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Friday, April 1, 2011

Smoking in Early Preganncy Gives Rise to Child with Heart Defects

Posted by Prahallad Panda on 8:05 PM Comments

Atrial septal defect (ASD) is a form of congen...Image via Wikipedia
Maternal cigarette smoking in the first trimester was associated with a 20 to 70 percent greater likelihood that a baby would be born with certain types of congenital heart defects, according to a study by the Centers for Disease Control and Prevention.
Congenital heart defects are the most common type of birth defects, contributing to approximately 30 percent of infant deaths from birth defects annually.
The common defects are a communicating gap between both the upper chambers of heart (Atrial septal defect) called atrias; and outflow obstruction from the right side of heart to the lungs.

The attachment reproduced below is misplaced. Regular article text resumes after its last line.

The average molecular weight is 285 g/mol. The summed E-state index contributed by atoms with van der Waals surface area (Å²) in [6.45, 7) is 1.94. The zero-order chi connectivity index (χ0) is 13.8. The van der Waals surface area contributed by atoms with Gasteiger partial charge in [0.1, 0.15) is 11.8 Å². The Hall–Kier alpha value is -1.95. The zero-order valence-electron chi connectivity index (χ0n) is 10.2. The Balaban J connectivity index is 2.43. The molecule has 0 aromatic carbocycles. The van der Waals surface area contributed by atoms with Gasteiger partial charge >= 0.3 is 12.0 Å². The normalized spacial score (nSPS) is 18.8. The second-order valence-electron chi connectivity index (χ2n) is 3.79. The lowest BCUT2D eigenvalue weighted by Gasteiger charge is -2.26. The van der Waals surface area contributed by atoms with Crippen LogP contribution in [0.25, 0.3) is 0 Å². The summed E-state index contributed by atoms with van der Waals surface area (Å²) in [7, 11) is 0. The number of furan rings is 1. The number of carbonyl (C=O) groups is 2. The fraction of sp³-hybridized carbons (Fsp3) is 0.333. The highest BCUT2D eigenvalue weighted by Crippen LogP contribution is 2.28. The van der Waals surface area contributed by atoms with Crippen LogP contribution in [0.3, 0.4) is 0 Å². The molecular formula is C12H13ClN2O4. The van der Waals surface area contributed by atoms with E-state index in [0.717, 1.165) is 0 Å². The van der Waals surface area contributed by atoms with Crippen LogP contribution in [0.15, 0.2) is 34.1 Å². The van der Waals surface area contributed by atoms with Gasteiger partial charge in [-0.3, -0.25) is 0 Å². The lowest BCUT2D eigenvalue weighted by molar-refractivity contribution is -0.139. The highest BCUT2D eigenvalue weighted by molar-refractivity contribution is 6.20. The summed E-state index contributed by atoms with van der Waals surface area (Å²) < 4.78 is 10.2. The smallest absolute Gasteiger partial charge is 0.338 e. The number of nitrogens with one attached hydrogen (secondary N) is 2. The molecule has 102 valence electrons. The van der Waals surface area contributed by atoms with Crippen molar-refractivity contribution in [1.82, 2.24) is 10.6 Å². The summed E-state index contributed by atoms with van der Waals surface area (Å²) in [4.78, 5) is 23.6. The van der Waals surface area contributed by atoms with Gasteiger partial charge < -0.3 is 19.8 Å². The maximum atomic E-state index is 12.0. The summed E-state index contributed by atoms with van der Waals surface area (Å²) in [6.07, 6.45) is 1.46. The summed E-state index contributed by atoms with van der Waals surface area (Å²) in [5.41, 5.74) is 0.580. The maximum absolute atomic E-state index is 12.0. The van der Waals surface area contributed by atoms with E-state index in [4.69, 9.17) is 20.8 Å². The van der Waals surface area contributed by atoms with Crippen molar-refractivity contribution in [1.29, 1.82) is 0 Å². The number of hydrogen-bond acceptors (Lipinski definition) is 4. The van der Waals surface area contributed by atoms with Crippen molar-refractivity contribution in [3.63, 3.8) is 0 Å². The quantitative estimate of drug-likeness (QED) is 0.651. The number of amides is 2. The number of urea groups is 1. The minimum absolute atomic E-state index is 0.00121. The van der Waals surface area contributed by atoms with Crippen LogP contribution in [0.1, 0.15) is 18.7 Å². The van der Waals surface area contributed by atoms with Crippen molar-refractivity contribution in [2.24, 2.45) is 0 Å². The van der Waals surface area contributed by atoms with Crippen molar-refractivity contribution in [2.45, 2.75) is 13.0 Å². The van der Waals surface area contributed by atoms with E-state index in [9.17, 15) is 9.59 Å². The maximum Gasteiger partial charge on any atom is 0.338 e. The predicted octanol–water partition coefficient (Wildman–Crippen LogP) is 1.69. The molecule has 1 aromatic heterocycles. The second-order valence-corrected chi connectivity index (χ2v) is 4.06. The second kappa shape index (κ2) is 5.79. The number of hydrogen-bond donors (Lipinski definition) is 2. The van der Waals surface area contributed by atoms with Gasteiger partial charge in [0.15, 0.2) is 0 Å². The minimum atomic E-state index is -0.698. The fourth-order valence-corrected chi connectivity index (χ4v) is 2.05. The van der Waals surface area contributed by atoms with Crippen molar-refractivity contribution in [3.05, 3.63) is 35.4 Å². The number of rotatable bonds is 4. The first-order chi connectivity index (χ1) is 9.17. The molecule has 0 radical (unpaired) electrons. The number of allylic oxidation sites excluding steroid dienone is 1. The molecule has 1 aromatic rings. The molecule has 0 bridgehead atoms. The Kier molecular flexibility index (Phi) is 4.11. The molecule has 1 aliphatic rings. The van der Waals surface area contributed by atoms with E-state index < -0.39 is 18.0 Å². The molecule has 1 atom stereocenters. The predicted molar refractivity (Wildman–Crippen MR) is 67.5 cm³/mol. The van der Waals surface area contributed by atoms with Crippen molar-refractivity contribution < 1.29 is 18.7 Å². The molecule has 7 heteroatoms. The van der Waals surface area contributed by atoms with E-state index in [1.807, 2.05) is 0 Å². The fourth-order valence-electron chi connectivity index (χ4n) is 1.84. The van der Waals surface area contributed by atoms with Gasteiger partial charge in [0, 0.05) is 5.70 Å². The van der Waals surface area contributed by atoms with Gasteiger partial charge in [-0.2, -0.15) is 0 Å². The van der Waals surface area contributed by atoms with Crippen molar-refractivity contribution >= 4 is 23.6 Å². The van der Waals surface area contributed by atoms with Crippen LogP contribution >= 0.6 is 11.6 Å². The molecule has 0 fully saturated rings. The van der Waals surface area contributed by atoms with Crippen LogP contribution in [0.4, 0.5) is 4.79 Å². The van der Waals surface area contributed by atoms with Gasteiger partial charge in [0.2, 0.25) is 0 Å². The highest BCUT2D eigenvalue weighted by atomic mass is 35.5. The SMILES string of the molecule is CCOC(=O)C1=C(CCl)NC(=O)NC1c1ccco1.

Quitting smoking is the single most important thing a woman can do to improve her health as well as the health of her baby. Successfully stopping smoking during pregnancy also lowers the chances of pregnancy complications such as preterm delivery and low birth weight baby.
Researchers in a study found that right ventricular outflow tract obstructions affect approximately 2,500 infants per year and atrial septal defects affect approximately 5,600 infants per year in the United States.
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